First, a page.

– Honig and a limited liability company managed by Stetson provided cash to Global Bit Ventures in September, in return for convertible notes. That was less than six weeks before Marathon Patent finalized the merger agreement. A later SEC filing showed that the notes somehow found their way to a second limited liability company, managed by O’Rourke. That entity also had preferred stock in Global Bit Ventures, and stood to receive 20.5 million of the 70 million shares that were to be issued to the bitcoin company’s investors. Its stake would have been worth $17.5 million at the current market price.

– Honig, Groussman and another longtime associate, Michael H. Brauser, were shareholders in Kairos Global Technology Inc., the bitcoin miner that Riot Blockchain bought on Nov. 1 for roughly $12 million. Kairos’ owners exchanged their 1.75 million shares of common stock for 1.75 million shares of Riot Blockchain’s convertible preferred stock valued at $6.80 a share. Honig, Groussman, Brauser and two other large Riot Blockchain shareholders owned more than 50 percent of Kairos. Riot Blockchain did not disclose that cross-ownership at the time of the deal. We found that Honig, Groussman and the other investors had purchased their Kairos stock just a day or two before the acquisition. A financial statement in a January SEC filing showed that Kairos sold 750,000 shares for 10 cents a share on Oct. 30 and 1 million shares for $3.10 on Oct. 31.

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Pretenders and Ghosts: Stealth promotion network exploits financial sites to tout stocks

By Chris Carey

Kevin O’Connor, Jim McNair and Russell Carrollo contributed to this report


Meet George Ronan.  Again and again and again.

The George Ronan who talked up a succession of small public companies at described himself as a university lecturer in the United Kingdom with an interest in technology stocks.

George Ronan I

The George Ronan whose articles appear on – as well as — is billed as an author, journalist and public speaker who focuses mainly on health care stocks.

George Ronan II

A third George Ronan, with no bio but a decidedly different headshot, was briefly among the contributors to

George Ronan IIIAll three are fictitious. A Sharesleuth investigation found that they are part of a small army of writers, both real and imaginary, who have systematically posted hundreds of bullish analysis pieces about the same small companies across numerous investment sites.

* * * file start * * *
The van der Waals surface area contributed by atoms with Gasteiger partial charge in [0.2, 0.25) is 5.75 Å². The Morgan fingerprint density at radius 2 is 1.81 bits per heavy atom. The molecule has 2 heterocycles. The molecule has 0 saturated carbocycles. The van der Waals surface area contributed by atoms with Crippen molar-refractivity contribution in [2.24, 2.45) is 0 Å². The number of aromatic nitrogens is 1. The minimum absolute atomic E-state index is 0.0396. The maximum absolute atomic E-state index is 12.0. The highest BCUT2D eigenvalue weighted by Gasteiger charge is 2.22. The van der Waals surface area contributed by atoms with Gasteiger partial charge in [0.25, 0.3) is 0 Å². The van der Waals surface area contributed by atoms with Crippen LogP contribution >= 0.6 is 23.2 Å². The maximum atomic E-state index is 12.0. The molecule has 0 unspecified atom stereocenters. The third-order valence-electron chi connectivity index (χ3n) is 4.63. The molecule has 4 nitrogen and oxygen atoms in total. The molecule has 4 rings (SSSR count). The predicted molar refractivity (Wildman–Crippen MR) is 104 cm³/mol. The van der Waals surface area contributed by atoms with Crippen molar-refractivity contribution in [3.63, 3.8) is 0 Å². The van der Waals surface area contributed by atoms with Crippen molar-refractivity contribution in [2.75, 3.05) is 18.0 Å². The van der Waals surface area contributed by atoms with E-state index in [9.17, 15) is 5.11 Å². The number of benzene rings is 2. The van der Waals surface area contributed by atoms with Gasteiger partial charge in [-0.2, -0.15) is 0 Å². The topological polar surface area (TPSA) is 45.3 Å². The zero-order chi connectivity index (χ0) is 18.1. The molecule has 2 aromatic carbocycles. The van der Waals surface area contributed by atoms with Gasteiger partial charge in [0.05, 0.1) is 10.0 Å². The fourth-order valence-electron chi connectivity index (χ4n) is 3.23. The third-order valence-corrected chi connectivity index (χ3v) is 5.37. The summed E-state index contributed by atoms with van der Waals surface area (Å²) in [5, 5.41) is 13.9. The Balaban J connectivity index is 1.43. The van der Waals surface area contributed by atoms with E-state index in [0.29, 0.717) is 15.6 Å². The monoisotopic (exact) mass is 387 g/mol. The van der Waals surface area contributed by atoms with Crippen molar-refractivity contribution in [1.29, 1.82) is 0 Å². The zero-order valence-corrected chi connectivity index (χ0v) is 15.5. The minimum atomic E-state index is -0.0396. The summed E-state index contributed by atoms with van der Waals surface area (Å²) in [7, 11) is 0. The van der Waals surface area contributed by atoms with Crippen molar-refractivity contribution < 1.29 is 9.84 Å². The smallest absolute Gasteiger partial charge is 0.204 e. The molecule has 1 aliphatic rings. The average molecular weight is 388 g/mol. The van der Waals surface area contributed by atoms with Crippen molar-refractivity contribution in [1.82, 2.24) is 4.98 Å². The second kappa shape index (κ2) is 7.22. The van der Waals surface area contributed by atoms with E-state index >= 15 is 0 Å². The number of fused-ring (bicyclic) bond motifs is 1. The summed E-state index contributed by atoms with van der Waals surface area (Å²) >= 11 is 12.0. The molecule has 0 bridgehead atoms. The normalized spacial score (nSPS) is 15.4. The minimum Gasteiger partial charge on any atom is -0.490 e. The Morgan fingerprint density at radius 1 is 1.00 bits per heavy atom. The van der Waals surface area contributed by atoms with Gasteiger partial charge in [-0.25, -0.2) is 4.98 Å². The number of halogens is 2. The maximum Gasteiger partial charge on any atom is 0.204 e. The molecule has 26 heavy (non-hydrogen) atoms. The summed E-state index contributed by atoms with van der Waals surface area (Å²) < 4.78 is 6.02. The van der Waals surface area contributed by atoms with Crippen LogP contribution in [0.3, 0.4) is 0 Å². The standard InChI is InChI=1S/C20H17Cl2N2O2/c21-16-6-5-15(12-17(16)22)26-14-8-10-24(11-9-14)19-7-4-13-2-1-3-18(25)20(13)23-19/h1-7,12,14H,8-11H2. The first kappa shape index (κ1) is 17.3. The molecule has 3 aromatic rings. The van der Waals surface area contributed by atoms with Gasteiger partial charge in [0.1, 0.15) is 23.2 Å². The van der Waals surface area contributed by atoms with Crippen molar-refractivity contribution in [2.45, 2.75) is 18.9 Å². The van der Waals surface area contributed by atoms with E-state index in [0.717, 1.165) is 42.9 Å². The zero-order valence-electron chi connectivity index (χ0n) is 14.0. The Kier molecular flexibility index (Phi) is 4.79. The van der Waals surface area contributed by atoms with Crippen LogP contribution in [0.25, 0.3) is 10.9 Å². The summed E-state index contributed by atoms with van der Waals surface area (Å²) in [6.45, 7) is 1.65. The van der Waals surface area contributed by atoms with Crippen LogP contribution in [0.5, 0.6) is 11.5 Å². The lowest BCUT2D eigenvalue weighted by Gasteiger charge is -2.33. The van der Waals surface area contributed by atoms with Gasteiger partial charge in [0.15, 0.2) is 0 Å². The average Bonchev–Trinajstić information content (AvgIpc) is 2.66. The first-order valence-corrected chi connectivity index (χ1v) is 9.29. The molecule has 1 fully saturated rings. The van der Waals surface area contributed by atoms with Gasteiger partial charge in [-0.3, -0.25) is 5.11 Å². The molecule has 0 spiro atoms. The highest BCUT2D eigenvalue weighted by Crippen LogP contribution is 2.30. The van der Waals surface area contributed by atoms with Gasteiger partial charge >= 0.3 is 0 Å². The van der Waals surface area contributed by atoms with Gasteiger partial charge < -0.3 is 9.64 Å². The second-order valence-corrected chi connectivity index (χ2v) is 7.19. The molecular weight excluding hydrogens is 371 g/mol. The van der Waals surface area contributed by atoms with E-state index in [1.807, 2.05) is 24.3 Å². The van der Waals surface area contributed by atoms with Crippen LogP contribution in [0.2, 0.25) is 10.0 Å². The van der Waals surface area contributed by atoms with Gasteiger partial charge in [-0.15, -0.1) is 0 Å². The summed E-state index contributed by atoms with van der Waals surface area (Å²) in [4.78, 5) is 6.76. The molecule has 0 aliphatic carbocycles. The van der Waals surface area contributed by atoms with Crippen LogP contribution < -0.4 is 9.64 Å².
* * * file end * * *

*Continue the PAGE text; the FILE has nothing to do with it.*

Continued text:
Just as certain individuals and organizations circulated false or misleading political stories in an effort to sway the 2016 presidential election, internet-savvy promoters are using fake writers, planted articles and even illusory “news” sites to surreptitiously tout stocks. The purported analysis pieces by the multiple George Ronans are a prime example. Sharesleuth turned up more than 140 articles with that byline, on seven different sites.

Most of the original Ronan’s 11 articles at Seeking Alpha called attention to companies that were created or bankrolled by Barry C. Honig, a South Florida financier who figures into at least two Securities and Exchange Commission investigations. So did six of the seven Ronan articles on four other sites, including and


Using the Ronan stories as markers, we found more than 60 other writers who have systematically promoted companies connected to Honig and his associates, including longtime business partner Michael H. Brauser and billionaire entrepreneur Dr. Phillip Frost, chairman and chief executive of Opko Health Inc. (Nasdaq: OPK).

Sharesleuth determined that the majority of those writers also were fake — part of an elaborate, long-running effort to spark interest in obscure public companies by creating bullish stories that were posted and reposted across the internet.

The stealth promotion network includes a handful of real people who have touted the same stocks with such regularity that it is impossible to view their posts as a coincidence. All told, we turned up nearly 600 bullish articles about Honig-related companies that fit the pattern of stealth promotional pieces.

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Kandi Technologies Group Inc.: Where are the Go-Karts?

When the global economy collapsed in the fall of 2008, the sharp drop in consumer spending threw the power sports industry into a steep decline. Sales of motorcycles, go-karts and all-terrain vehicles each plunged by 30 percent or more, causing many dealerships to shut their doors and forcing some manufacturers to do the same.

But if the numbers in its Securities and Exchange Commission filings are to be believed, Kandi Technologies Group Inc. (Nasdaq: KNDI) not only bucked the trend but seized a much bigger share of the international go-kart market.